22nd February 2016

One of the more curious aspects of the recent decision on Joint Enterprise was that it was related to two cases – one was an English case and the Supreme Court is the highest court for England. The other case however originated in Jamaica and was being heard by the Judicial Committee of the Privy Council, often simply referred to as the Privy Council for short.

The Privy Council itself was in the news last year around speculation over whether Jeremy Corbyn would join. The Judicial Committee is one of the Council’s standing committees and comprises the Justices of the Supreme Court as well as other Senior Judges from the UK and the Commonwealth as required.

Although this body shares a building and many Justices with the Supreme Court it has its own history and its own distinct functions. It originated as a court of Appeal for the former British Empire and retains a similar role for many parts of the British Commonwealth and Crown Dependencies as well as having some other judicial functions mainly relating to matters of religion and the Aristocracy (they recently heard a case in which a claimant sought to admit DNA evidence to prove he, rather than his second cousin, should inherit a Baronetcy).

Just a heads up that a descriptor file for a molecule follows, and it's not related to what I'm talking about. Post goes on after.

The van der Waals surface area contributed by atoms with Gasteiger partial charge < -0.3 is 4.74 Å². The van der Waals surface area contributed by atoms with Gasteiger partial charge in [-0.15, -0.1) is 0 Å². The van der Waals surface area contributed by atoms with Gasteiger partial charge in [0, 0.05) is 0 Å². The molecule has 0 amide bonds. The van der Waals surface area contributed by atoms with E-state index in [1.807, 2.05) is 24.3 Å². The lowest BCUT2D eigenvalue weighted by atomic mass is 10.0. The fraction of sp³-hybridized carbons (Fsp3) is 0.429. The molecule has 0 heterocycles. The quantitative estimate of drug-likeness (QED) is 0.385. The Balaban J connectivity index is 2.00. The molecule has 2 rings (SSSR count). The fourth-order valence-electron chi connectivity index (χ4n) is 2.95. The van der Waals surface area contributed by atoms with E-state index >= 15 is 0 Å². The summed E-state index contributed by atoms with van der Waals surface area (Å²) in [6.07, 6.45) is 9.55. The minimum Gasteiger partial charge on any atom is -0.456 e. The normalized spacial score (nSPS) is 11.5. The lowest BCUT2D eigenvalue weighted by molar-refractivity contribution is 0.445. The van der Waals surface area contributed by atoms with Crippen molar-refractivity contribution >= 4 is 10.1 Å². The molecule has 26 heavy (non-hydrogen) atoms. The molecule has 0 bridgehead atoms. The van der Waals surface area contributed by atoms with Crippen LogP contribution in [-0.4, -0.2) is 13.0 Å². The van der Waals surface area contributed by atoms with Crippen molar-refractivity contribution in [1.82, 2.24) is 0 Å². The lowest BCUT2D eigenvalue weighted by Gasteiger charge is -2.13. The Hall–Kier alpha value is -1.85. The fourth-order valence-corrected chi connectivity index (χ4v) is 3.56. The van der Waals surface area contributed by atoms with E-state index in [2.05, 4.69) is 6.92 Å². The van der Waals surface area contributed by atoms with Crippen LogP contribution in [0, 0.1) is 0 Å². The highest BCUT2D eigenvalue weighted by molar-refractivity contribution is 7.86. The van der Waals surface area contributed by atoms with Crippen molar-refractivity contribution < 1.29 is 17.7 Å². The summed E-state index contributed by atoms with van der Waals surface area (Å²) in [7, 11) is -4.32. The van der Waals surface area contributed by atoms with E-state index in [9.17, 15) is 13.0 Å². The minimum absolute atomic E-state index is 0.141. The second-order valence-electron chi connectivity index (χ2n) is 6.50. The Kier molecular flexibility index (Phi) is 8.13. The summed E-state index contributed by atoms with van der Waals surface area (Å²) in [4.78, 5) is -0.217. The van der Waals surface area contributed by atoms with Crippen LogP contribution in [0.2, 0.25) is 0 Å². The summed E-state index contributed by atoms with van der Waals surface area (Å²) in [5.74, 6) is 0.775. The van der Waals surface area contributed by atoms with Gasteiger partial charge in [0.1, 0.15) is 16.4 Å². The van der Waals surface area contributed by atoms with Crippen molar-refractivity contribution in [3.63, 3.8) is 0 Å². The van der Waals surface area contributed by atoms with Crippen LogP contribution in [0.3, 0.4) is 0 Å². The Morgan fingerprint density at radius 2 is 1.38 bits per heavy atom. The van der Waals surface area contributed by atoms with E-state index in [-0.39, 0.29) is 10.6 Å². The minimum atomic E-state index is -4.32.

When the common law took its ‘wrong turn’ in 1985 was in a case that originated in Hong Kong. The interpretation of the law in that case then found its way into English law and has been applied consistently for decades before last week’s Judgement. Although the authority of the Judicial Committee of the Privy Council is not binding on English Courts it is of persuasive authority as the history of the law of Joint Enterprise clearly shows.

I hope to blog again when Judgement is given in the Baronetcy case.


Blog by Gerry Scott, Criminal Solicitor